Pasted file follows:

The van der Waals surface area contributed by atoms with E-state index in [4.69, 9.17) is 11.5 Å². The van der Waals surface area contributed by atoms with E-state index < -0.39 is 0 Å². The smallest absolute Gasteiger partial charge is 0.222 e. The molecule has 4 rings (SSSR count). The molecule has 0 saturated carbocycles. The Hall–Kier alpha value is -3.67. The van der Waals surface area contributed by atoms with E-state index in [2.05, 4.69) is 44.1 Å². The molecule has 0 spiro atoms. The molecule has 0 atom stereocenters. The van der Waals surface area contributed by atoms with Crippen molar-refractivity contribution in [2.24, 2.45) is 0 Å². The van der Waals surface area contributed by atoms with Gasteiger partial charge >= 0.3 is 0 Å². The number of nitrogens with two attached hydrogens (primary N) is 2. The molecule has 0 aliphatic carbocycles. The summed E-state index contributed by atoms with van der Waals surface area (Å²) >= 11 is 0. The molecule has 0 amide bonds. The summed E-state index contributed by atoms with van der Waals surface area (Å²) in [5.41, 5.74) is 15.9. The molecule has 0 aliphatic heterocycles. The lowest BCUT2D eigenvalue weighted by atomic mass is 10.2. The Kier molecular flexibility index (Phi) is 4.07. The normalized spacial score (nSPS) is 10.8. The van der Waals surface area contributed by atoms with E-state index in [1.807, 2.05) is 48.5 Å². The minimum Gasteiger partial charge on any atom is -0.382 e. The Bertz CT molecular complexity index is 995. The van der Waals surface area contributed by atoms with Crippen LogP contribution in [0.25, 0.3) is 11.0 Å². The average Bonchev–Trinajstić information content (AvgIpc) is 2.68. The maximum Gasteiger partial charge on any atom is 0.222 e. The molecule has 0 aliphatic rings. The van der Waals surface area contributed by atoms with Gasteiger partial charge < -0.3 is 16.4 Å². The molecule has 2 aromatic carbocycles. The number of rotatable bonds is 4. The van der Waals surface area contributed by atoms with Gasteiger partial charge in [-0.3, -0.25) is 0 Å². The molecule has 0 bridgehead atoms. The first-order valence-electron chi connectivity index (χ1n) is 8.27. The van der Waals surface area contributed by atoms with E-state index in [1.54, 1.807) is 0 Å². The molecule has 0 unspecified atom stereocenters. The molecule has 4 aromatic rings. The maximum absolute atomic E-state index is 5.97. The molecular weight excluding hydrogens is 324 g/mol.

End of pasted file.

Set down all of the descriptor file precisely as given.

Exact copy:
The van der Waals surface area contributed by atoms with E-state index in [4.69, 9.17) is 11.5 Å². The van der Waals surface area contributed by atoms with E-state index < -0.39 is 0 Å². The smallest absolute Gasteiger partial charge is 0.222 e. The molecule has 4 rings (SSSR count). The molecule has 0 saturated carbocycles. The Hall–Kier alpha value is -3.67. The van der Waals surface area contributed by atoms with E-state index in [2.05, 4.69) is 44.1 Å². The molecule has 0 spiro atoms. The molecule has 0 atom stereocenters. The van der Waals surface area contributed by atoms with Crippen molar-refractivity contribution in [2.24, 2.45) is 0 Å². The van der Waals surface area contributed by atoms with Gasteiger partial charge >= 0.3 is 0 Å². The number of nitrogens with two attached hydrogens (primary N) is 2. The molecule has 0 aliphatic carbocycles. The summed E-state index contributed by atoms with van der Waals surface area (Å²) >= 11 is 0. The molecule has 0 amide bonds. The summed E-state index contributed by atoms with van der Waals surface area (Å²) in [5.41, 5.74) is 15.9. The molecule has 0 aliphatic heterocycles. The lowest BCUT2D eigenvalue weighted by atomic mass is 10.2. The Kier molecular flexibility index (Phi) is 4.07. The normalized spacial score (nSPS) is 10.8. The van der Waals surface area contributed by atoms with E-state index in [1.807, 2.05) is 48.5 Å². The minimum Gasteiger partial charge on any atom is -0.382 e. The Bertz CT molecular complexity index is 995. The van der Waals surface area contributed by atoms with Crippen LogP contribution in [0.25, 0.3) is 11.0 Å². The average Bonchev–Trinajstić information content (AvgIpc) is 2.68. The maximum Gasteiger partial charge on any atom is 0.222 e. The molecule has 0 aliphatic rings. The van der Waals surface area contributed by atoms with Gasteiger partial charge < -0.3 is 16.4 Å². The molecule has 2 aromatic carbocycles. The number of rotatable bonds is 4. The van der Waals surface area contributed by atoms with Gasteiger partial charge in [-0.3, -0.25) is 0 Å². The molecule has 0 bridgehead atoms. The first-order valence-electron chi connectivity index (χ1n) is 8.27. The van der Waals surface area contributed by atoms with E-state index in [1.54, 1.807) is 0 Å². The molecule has 0 unspecified atom stereocenters. The molecule has 4 aromatic rings. The maximum absolute atomic E-state index is 5.97. The molecular weight excluding hydrogens is 324 g/mol.